1993 - 1995 Melbourne
Terry Batt has a waste not, want not mentality of using things that are commonly available. He repurposes things to create delightfully whimsical objects and associated meanings from junk. Terry Batt’s assemblages from the late 1980s and early 1990s also have a more serious side: they reach back to his childhood and provide insightful commentaries on his personal life, the commercial art industry and the world at large.
American artist H. C. Westermann’s (1922-81) finely crafted timber sculptures commented on salient issues, including militarism and materialism, by incorporating elements of his own life. Works by Batt, including A brush with the bratwurst, 1992, acknowledge Westermann’s influence and his 1965 signature work A Piece from the Museum of Shattered Dreams from the Walker Art Centre, Minneapolis. Batt’s Against the grain – push pull, 1992, recalls equally famous North American art such as Jasper John’s Pop-inspired US target paintings while Tall in the Saddle and Dude Ranch Dada, 1992, combine Western iconography with allusions to early 20th century art movements.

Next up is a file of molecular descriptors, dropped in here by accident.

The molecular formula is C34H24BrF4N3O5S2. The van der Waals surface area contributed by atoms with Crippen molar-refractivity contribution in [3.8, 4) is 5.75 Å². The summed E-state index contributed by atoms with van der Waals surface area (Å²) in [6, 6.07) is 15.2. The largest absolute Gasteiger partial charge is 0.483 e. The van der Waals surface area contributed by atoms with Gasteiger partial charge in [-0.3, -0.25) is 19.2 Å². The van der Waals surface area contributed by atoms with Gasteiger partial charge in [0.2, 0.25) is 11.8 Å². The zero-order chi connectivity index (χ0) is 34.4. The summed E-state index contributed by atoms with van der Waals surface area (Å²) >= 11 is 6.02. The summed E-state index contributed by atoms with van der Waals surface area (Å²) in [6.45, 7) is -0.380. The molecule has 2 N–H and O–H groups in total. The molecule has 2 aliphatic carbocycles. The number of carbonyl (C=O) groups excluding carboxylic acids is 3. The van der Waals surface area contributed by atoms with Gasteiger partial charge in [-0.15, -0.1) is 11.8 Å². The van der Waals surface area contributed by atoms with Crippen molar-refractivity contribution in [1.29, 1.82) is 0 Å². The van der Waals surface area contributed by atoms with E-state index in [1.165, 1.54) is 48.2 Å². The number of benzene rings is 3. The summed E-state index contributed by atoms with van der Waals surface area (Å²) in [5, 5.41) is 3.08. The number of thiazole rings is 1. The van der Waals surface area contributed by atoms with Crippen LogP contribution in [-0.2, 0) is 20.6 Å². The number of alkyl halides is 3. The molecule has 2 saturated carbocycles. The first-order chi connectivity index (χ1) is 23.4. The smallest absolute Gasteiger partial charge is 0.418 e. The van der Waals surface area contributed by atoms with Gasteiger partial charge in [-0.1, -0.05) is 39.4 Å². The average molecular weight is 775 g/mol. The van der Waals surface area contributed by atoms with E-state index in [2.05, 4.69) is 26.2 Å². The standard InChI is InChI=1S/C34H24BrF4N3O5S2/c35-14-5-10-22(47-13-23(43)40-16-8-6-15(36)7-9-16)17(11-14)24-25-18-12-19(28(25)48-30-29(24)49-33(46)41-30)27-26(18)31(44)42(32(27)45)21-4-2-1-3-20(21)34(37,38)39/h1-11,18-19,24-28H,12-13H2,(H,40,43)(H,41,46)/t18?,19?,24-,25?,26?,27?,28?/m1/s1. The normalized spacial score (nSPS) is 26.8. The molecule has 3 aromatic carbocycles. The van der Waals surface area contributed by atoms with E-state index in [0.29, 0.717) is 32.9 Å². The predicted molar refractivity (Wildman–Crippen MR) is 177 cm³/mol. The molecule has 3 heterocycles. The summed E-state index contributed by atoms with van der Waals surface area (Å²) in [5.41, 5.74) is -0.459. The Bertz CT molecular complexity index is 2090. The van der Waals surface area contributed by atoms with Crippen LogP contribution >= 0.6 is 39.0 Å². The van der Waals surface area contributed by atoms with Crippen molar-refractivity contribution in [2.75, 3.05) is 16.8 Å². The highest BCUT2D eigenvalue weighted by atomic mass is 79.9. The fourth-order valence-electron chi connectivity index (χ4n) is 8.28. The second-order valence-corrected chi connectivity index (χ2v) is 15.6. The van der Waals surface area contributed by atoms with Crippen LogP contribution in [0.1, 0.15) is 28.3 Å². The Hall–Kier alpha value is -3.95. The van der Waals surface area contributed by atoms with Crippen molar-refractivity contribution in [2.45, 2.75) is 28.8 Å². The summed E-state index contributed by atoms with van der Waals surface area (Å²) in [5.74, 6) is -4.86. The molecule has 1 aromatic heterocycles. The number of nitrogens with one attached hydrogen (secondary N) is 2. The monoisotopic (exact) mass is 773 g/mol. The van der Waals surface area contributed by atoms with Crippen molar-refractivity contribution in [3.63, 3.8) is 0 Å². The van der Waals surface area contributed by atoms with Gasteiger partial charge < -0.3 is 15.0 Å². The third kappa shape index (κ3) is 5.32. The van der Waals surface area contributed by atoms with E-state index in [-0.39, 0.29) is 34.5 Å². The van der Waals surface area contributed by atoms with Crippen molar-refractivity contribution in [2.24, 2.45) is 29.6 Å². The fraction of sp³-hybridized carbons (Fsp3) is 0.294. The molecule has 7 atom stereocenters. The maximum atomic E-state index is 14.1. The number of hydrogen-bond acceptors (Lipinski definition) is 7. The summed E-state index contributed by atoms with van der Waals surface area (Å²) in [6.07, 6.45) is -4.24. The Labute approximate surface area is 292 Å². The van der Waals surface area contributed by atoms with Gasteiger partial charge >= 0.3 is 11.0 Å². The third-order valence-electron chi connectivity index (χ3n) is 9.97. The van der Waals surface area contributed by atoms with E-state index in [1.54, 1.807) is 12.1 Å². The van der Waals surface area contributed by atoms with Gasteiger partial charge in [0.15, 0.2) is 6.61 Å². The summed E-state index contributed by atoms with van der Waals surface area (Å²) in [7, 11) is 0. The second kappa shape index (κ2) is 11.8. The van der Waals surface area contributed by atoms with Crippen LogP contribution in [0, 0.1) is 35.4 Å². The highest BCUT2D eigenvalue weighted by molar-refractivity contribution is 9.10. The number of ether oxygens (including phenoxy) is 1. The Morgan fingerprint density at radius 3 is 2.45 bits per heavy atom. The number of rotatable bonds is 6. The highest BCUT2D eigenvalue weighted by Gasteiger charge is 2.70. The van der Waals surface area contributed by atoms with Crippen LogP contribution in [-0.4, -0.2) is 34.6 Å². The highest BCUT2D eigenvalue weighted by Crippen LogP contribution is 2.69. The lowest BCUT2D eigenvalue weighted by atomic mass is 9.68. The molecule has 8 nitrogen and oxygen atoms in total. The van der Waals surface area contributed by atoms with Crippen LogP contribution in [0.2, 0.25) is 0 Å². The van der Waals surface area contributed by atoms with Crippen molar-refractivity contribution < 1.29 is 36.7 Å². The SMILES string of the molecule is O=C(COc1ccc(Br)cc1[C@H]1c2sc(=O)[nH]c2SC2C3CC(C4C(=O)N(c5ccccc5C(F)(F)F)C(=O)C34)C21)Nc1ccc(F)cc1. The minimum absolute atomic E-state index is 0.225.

Fear of flying, 1993, is one of a set of three assemblage works that rely on their sense of verticality, coiled tension and upward thrust to convey a sense of being perched precariously in the air. This may signify the artist’s ongoing predicament – his constant travelling or leaps into the unknown – but in the sentiment of Westermann, any precise interpretation is not required. When asked about the meaning of one of his sculptures Westermann replied simply: ‘It puzzles me too’.